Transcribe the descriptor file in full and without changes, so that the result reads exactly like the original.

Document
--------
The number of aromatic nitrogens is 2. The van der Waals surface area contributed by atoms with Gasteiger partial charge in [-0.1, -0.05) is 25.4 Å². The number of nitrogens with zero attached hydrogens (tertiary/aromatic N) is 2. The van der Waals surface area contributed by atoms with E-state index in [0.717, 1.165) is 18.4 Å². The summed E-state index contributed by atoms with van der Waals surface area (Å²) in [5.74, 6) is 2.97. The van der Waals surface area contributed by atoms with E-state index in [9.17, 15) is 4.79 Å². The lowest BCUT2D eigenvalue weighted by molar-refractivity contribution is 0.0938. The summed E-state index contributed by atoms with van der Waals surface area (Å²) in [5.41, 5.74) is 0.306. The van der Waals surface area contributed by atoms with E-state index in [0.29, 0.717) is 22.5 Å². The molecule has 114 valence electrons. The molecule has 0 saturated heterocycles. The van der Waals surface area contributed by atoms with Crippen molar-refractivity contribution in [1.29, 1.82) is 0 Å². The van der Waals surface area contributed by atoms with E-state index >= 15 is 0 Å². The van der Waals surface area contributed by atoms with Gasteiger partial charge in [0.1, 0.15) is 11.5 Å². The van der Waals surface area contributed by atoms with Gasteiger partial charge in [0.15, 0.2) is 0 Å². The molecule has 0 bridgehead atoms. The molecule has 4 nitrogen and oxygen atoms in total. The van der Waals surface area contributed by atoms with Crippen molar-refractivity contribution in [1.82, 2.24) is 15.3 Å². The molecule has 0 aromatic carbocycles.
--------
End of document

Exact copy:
The number of aromatic nitrogens is 2. The van der Waals surface area contributed by atoms with Gasteiger partial charge in [-0.1, -0.05) is 25.4 Å². The number of nitrogens with zero attached hydrogens (tertiary/aromatic N) is 2. The van der Waals surface area contributed by atoms with E-state index in [0.717, 1.165) is 18.4 Å². The summed E-state index contributed by atoms with van der Waals surface area (Å²) in [5.74, 6) is 2.97. The van der Waals surface area contributed by atoms with E-state index in [9.17, 15) is 4.79 Å². The lowest BCUT2D eigenvalue weighted by molar-refractivity contribution is 0.0938. The summed E-state index contributed by atoms with van der Waals surface area (Å²) in [5.41, 5.74) is 0.306. The van der Waals surface area contributed by atoms with E-state index in [0.29, 0.717) is 22.5 Å². The molecule has 114 valence electrons. The molecule has 0 saturated heterocycles. The van der Waals surface area contributed by atoms with Crippen molar-refractivity contribution in [1.29, 1.82) is 0 Å². The van der Waals surface area contributed by atoms with E-state index >= 15 is 0 Å². The van der Waals surface area contributed by atoms with Gasteiger partial charge in [0.1, 0.15) is 11.5 Å². The van der Waals surface area contributed by atoms with Gasteiger partial charge in [0.15, 0.2) is 0 Å². The molecule has 0 bridgehead atoms. The molecule has 4 nitrogen and oxygen atoms in total. The van der Waals surface area contributed by atoms with Crippen molar-refractivity contribution in [1.82, 2.24) is 15.3 Å². The molecule has 0 aromatic carbocycles.